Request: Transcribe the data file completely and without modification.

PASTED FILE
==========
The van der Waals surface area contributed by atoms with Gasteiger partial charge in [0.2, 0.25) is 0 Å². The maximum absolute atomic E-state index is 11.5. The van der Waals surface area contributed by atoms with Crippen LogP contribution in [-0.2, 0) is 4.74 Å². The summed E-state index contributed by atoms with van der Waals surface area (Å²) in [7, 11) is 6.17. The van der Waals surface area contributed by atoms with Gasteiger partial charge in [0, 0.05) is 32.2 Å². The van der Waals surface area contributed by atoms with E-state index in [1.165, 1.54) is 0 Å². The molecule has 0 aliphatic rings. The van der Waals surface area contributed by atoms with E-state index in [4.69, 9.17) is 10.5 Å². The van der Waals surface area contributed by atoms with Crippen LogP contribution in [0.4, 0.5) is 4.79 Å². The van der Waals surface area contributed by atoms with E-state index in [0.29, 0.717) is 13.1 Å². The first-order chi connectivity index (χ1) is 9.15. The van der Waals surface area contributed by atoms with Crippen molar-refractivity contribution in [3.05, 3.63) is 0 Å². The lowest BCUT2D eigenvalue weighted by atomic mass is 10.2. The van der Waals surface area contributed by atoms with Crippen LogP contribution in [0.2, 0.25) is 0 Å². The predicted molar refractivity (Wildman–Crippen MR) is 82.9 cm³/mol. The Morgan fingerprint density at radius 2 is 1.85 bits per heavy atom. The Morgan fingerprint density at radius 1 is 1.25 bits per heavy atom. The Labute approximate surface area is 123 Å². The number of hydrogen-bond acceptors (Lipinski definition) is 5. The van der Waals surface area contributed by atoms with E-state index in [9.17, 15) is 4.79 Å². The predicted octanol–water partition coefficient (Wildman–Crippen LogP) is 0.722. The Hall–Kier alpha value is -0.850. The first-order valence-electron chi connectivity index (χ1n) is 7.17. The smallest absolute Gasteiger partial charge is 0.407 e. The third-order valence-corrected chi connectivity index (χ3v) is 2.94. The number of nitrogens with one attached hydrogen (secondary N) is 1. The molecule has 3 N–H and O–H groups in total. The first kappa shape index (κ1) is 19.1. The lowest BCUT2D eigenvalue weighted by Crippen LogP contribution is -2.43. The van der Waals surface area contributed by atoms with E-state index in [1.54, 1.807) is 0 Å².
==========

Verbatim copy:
The van der Waals surface area contributed by atoms with Gasteiger partial charge in [0.2, 0.25) is 0 Å². The maximum absolute atomic E-state index is 11.5. The van der Waals surface area contributed by atoms with Crippen LogP contribution in [-0.2, 0) is 4.74 Å². The summed E-state index contributed by atoms with van der Waals surface area (Å²) in [7, 11) is 6.17. The van der Waals surface area contributed by atoms with Gasteiger partial charge in [0, 0.05) is 32.2 Å². The van der Waals surface area contributed by atoms with E-state index in [1.165, 1.54) is 0 Å². The molecule has 0 aliphatic rings. The van der Waals surface area contributed by atoms with E-state index in [4.69, 9.17) is 10.5 Å². The van der Waals surface area contributed by atoms with Crippen LogP contribution in [0.4, 0.5) is 4.79 Å². The van der Waals surface area contributed by atoms with E-state index in [0.29, 0.717) is 13.1 Å². The first-order chi connectivity index (χ1) is 9.15. The van der Waals surface area contributed by atoms with Crippen molar-refractivity contribution in [3.05, 3.63) is 0 Å². The lowest BCUT2D eigenvalue weighted by atomic mass is 10.2. The van der Waals surface area contributed by atoms with Crippen LogP contribution in [0.2, 0.25) is 0 Å². The predicted molar refractivity (Wildman–Crippen MR) is 82.9 cm³/mol. The Morgan fingerprint density at radius 2 is 1.85 bits per heavy atom. The Morgan fingerprint density at radius 1 is 1.25 bits per heavy atom. The Labute approximate surface area is 123 Å². The number of hydrogen-bond acceptors (Lipinski definition) is 5. The van der Waals surface area contributed by atoms with E-state index in [9.17, 15) is 4.79 Å². The predicted octanol–water partition coefficient (Wildman–Crippen LogP) is 0.722. The Hall–Kier alpha value is -0.850. The first-order valence-electron chi connectivity index (χ1n) is 7.17. The smallest absolute Gasteiger partial charge is 0.407 e. The third-order valence-corrected chi connectivity index (χ3v) is 2.94. The number of nitrogens with one attached hydrogen (secondary N) is 1. The molecule has 3 N–H and O–H groups in total. The first kappa shape index (κ1) is 19.1. The lowest BCUT2D eigenvalue weighted by Crippen LogP contribution is -2.43. The van der Waals surface area contributed by atoms with E-state index in [1.54, 1.807) is 0 Å².